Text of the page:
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Celebrating Navasota – “paying tribute to a historic town”

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    LEFT: Photographer Tim Gregg about the Frank Hamer statue in front of City Hall: “That picture just says Navasota to me. Navasota is about history. It’s about places but mostly, it’s about people. He’s one of many.” MIDDLE: Tim Gregg is appreciative of the support from council member, artist, and gallery owner Pattie Pederson. He credits Pederson with his introduction to the Templeman House, aka “The Castle.” RIGHT: Among Tim Gregg’s literary accomplishments are the RELLIS Recollections: 75 Years of Learning, Leadership and Discovery, Moon Shots: Refl ections on a Baseball Life with Texas A&M hall-offamer Wally Moon, and Dear Jay, Love Dad with Jay Wilkinson, son of football coaching legend Bud Wilkinson.

For the creative that walk among us, inspiration is always right around the corner, and it can come from something as simple as getting a haircut. And that is the story behind the story of the upcoming “Celebrating Navasota” photography exhibit at The Gallery Downtown, Thursday, June 10.

The man responsible for approximately 30 canvas prints and the soon-to-be-released book, Celebrating Navasota, is Tim Gregg. Gregg is a man of many talents ranging from award-winning sportscaster to public relations guru for Southwestern Bell (AT&T) and tobacco giant Phillip Morris, sponsor of the Women’s Tennis Association Tour. He is also an author currently working on his eighth and ninth books, one of which is Celebrating Navasota.

Discovering Navasota

Trading the corporate coat and tie for a chambray shirt and jeans, Gregg now resides in College Station with wife, former NASA astronaut Nancy Currie-Gregg. Currie-Gregg is currently a Professor of Engineering Practice, Industrial & Systems Engineering and Aerospace Engineering at Texas A&M University.

According to Gregg, it was during his visits to hair stylist Kimmie Porter, formerly of Lizzy’s and now Southern Charm, that he became enamored with Navasota.

Gregg said, “Every time I came over here, I just loved the place! I don’t know if Navasota is unique but the preservation of the past here in the homes, in the artwork, right here along Railroad Street, there’s a lot of foresight in that. I was taken.”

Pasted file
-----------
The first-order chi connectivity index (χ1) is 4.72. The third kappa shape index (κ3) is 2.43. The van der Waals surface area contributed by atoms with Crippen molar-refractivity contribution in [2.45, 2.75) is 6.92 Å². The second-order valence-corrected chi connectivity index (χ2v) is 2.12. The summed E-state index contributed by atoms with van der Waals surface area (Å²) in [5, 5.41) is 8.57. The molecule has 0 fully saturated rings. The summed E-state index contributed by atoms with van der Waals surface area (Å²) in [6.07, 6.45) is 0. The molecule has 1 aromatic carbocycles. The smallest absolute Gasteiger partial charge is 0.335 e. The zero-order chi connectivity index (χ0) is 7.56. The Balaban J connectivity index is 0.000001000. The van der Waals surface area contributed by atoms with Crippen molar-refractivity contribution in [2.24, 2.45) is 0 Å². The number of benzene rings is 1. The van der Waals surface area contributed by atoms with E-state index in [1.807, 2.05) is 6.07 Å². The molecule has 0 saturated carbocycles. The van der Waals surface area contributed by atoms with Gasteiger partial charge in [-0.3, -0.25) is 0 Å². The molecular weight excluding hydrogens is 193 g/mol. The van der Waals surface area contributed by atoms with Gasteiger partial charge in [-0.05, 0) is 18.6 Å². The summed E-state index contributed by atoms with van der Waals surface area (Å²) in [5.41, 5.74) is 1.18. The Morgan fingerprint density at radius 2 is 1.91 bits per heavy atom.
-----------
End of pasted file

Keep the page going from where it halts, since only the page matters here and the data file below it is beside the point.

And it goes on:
His discovery of a website called Day Tripping Navasota introduced him to old pictures of places that had been designated as historically significant by the Texas Historical Commission.

Gregg said, “I thought, I want to see those. Every time I came to get my haircut, I’d drive around to look at those places.”

Gregg’s fascination with the “quirky vibe” of College Station’s South College Avenue had prompted him to try to capture the nostalgia of places like Martin’s Barbecue which opened in 1925 and is one of few barbecue joints with a Texas Historical Commission marker.

Gregg said, “Ultimately, I put together a collection of what I called artwork but what I decided to do was to use modern technology to make these pictures look like paintings.”

Speaking about Navasota, Gregg said, “This is South College Avenue all over again. I initially wanted to take that same approach but there is so much detail in so many of these old homes that you don’t want to lose. Most are in pretty remarkable shape or being restored as we speak.”

He continued, “I’ve taken over 100 shots. In the canvas collection, there’s about 30 images that I thought were worthy of display in this fashion. I’m really excited about sharing this with the community.”

Tallulah

There is one Navasota couple especially touched by Celebrating Navasota - Dominque and Julie Dierlam. While listening to Gregg’s presentation at the May 10 city council meeting, Julie was surprised to see a photo of their 1894 home, “Tallulah” in Gregg’s book.

Julie said, “Her name means ‘Leaping Water.’ We took a big leap of faith to come here, and she is on Water Street. Her name just fits.”

The Dierlams closed on the house in July 2018 and began the structural, electrical, and plumbing work the very next month. Over the course of the remodel, the couple found hidden treasures like the 1904 newspaper in a wall, and another wall with a signature dated 1931, both of which documented significant changes to the house.

Dierlam said, “It was heartwarming to have an artist see the beauty of our home. To have an outsider notice was just wonderful. When Grant Holt held up the book to show us, we both got teary eyed.”

Imagine the past

Gregg said, “My ultimate objective is to try to replicate this project in other small towns across Texas. You drive by these places all the time but when you’re forced to study them in a piece of art or a photograph, you get drawn in and you imagine what the past might have been like.”

He continued, “The website will ultimately be a full companion to the book and collection. What will be in the book will be on the website and give me a chance to go beyond the books as new ideas and new suggestions come along. I really encourage people if they have thoughts, to share them.”

The Celebrating Navasota reception is 6 – 8 p.m., Thursday, June 10 at The Gallery Downtown, 101 E. Washington Avenue. For more information about the book, to view sample images, or for links to additional information about Tim Gregg, go to www.celebrating navasota.com.